- Unlikely to run across these seeds in your home-gardening seed catalogs.
- Generally, these seeds are purchased by farmers.
- I prefer to steer clear from these seeds and products made with them whenever I can. I look for a non-GMO label when I am shopping at the grocery store.
Why I Choose to Only Plant Heirloom Seeds
Where do I even start!? Heirloom seeds seriously make me do a happy dance! They have quickly become my absolute favorite type of seeds to plant year after year.
I was introduced to heirloom seeds from my dad; he purchased seeds from an heirloom company and encouraged me to check out their catalog after I moved out and started a garden of my own. My dad also purchased some heirloom tomato plants for me from a local greenhouse.
For the next couple of years, I continued to purchase seeds that were easily available to me, but I never went a year without at least a handful of the heirloom tomato plants.
- The taste! Seriously, THE BEST! Heirlooms taste does not compare to a tomato (or any veggie or fruit for that matter!) that you purchase at the store.
- The colors. Have you ever seen blue or purple corn? Purple, yellow, or red carrots? White, orange, or green tomatoes? Red, orange, yellow, or white watermelons? Golden or white beets? Can you tell I am excited? The list goes on and on!
- Preserving our lost heritage. When you purchase heirloom seeds, you are supporting all of the folks who have taken so much time and care saving these seeds.
- The stories. This is one of my favorite parts of heirloom seeds. From the hardy sweet corn developed in the mountains of Montana, to the peas found in King Tut’s Tomb, from the Treasured Melon of France, to the kale from England that stands 6-12 feet tall, and whose stalks can be made into walking canes. I mean, I never saw a story on the seed packets from the stores like these!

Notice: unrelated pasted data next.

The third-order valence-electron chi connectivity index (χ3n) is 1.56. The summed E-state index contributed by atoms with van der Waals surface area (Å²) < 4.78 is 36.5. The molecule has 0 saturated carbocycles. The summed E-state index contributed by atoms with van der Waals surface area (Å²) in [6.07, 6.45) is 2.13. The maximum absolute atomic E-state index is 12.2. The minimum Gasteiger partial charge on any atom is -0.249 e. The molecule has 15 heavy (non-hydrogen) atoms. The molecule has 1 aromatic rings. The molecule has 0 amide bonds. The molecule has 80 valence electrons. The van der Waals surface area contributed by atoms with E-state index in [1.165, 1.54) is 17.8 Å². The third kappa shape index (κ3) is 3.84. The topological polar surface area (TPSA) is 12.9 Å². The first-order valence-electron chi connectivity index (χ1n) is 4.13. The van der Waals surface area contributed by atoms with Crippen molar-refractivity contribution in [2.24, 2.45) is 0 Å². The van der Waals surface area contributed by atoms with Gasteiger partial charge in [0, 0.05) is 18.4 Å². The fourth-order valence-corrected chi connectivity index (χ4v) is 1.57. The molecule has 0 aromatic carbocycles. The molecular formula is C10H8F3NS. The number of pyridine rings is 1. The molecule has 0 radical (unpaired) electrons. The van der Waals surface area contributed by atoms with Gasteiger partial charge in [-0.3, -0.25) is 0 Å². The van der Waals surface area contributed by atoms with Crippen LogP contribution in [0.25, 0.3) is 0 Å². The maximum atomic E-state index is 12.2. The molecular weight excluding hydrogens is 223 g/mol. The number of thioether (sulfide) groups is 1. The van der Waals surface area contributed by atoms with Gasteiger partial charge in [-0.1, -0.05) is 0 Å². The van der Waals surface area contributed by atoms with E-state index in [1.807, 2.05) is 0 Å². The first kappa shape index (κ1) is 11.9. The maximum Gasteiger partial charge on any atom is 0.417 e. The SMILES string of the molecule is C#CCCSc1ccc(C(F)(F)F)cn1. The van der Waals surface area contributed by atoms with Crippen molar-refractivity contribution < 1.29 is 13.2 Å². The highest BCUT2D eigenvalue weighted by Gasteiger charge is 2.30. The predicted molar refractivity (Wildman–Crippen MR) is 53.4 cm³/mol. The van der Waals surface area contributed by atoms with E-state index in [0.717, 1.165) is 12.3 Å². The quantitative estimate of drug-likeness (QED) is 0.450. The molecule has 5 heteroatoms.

- Nutrition. There are some interesting studies that have been done, that show a decrease in nutrition from our food supply over the decades. There is a good chance that a lot of the heritage veggies contain more vitamins and minerals that the run-of-the-mill, mass-scale-variety grocery store produce.
Tips for Growing Heirloom Plants
Heirloom vegetables aren’t all that different than growing regular seeds. However, here are a few tips to help you succeed.
- Look for heirloom seeds locally. I have found them at my local small town stores. You may be surprised when you know what you are looking for!
- Go online or order directly from a catalog.
- Plan to purchase seeds as early as possible. January or February is my favorite time to dream of spring and snag some of the seed varieties I would like to plant. Know though, that even if you wait until March or April, there will still be a selection available, you may just miss out on a couple of your top picks. Plan ahead for next year to order a month or two earlier.
- Read the description. Very important, especially if you are gardening in a short season zone like me. How many days does it take for this plant to mature? What is a good climate to grow this variety in?
- Just pick a few. Heirloom seeds can be overwhelming because of the multiple choices of each vegetable or fruit. Start with one or two. Try them out and adjust for next year. Don’t be like me and plant 12 different varieties of tomatoes at one time….
What is the Safe Seed Pledge?
If you are purchasing seeds from a trusted source, you may see that they support the ‘Safe Seed Pledge”. This pledge is a voluntary pledge made by seed companies to not buy, produce, or sell GMO seeds.
The Safe Seed Pledge reads: